Do so gently, and if your cat seems to react in pain, then you know that there is a problem that needs to be addressed as soon as possible. 

Other Possible Problems from Eating a Dead Cockroach

Cockroaches are known for carrying hookworms. Roughly 74% of all cockroaches have hookworms. Whether or not a dead cockroach still carries viable and living hookworms depends on how long the roach has been dead.

Hookworms consume their fill along the lining of the small interesting, and your cat will exhibit several symptoms if it eats a dead cockroach that is still carrying viable hookworms.

  • Anemia
  • Tarry stools
  • Bloody stools
  • Weight loss
  • Loss of appetite
  • Weakness in the long-term

Anemia is blood loss, and it is how the hookworm feeds. Since it eats along the intestinal wall, it does damage, which promotes internal bleeding. 

Since the hookworm loves to ingest this blood, it creates an anti-coagulant that keeps the wounds from clotting.

Once the hookworm does that, your cat will essentially slow-bleed, indicated by bloody and tarry stools. It will certainly be a noticeable difference in the way your cat’s stools look and will be easy to catch if you frequently scoop the litter box.

Your cat will also lose weight. As much of the vitamins and minerals in its food are now being consumed by the hookworm. Over time, your cat will weaken, especially when you combine a slow loss of blood with a lack of proper nutrition.

The best way to avoid this is to go out and get a dewormer for your cat, especially if you witnessed it eat a dead cockroach. Since cats are traditionally night hunters, you may be asleep when it eats a dead cockroach. 

If that’s the case, you’ll have to pick up on the symptoms listed above. If there is ever a point where your cat is defecating blood or tarry stools, you should pick up some dewormer just in case. 

Dewormers are cheap and effective. They’re harmless to your cat and will rid it of just about any type of worm that is commonly associated with cats, including hookworms.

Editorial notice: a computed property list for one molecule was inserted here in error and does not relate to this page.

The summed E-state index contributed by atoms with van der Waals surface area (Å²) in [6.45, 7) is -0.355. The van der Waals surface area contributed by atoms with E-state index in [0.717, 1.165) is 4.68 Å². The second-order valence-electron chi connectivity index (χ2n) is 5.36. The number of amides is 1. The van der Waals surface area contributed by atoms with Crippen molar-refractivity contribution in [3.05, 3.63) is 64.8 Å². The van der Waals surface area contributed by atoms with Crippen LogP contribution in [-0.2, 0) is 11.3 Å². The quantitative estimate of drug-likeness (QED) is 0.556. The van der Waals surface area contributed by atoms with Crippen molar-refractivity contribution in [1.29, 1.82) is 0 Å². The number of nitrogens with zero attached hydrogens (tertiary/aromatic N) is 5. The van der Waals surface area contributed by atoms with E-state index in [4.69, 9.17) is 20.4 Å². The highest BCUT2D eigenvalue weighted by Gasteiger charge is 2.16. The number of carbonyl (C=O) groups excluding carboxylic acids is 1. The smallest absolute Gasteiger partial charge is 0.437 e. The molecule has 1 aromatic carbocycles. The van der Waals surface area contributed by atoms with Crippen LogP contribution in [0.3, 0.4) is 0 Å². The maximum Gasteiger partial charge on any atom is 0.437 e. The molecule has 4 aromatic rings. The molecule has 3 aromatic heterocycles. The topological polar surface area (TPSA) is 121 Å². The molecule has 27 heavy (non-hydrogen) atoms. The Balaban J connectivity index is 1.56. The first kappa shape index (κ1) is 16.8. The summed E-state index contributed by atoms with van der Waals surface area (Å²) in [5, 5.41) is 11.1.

Should You Let Your Cat Eat Cockroaches (Dead or Alive)?

If you catch your cat in the act of eating a cockroach, you should intervene. While it’s not likely to harm your cat. The existence of the above-listed complications is enough for you to intervene if possible. 

You’ll also want to ensure that no roaches are available for your cat to hunt, kill, and devour. The best way to do this is to rid yourself of any potential infestation by setting bait traps, calling a pest control company, spraying, using gel baits, or diatomaceous earth. 

Any time you use any kind of strong poison—in spray or fogger form—or call a pest control company. You should remove your cat from the home until the danger of sprays and foggers has subsided. 

Most roach poisons will have warning and information labels letting you know when. 

Also, if you call a pest control company, they will tell you when it is safe for your cat to return. 

Final Word

In the long run, it’s not likely that eating a dead cockroach will harm your cat. And if there are dead cockroaches available, there is a chance that your cat will eat it.

However, there is a chance of complications if your cat decides to swallow a cockroach. So you should be aware of them and always be prepared.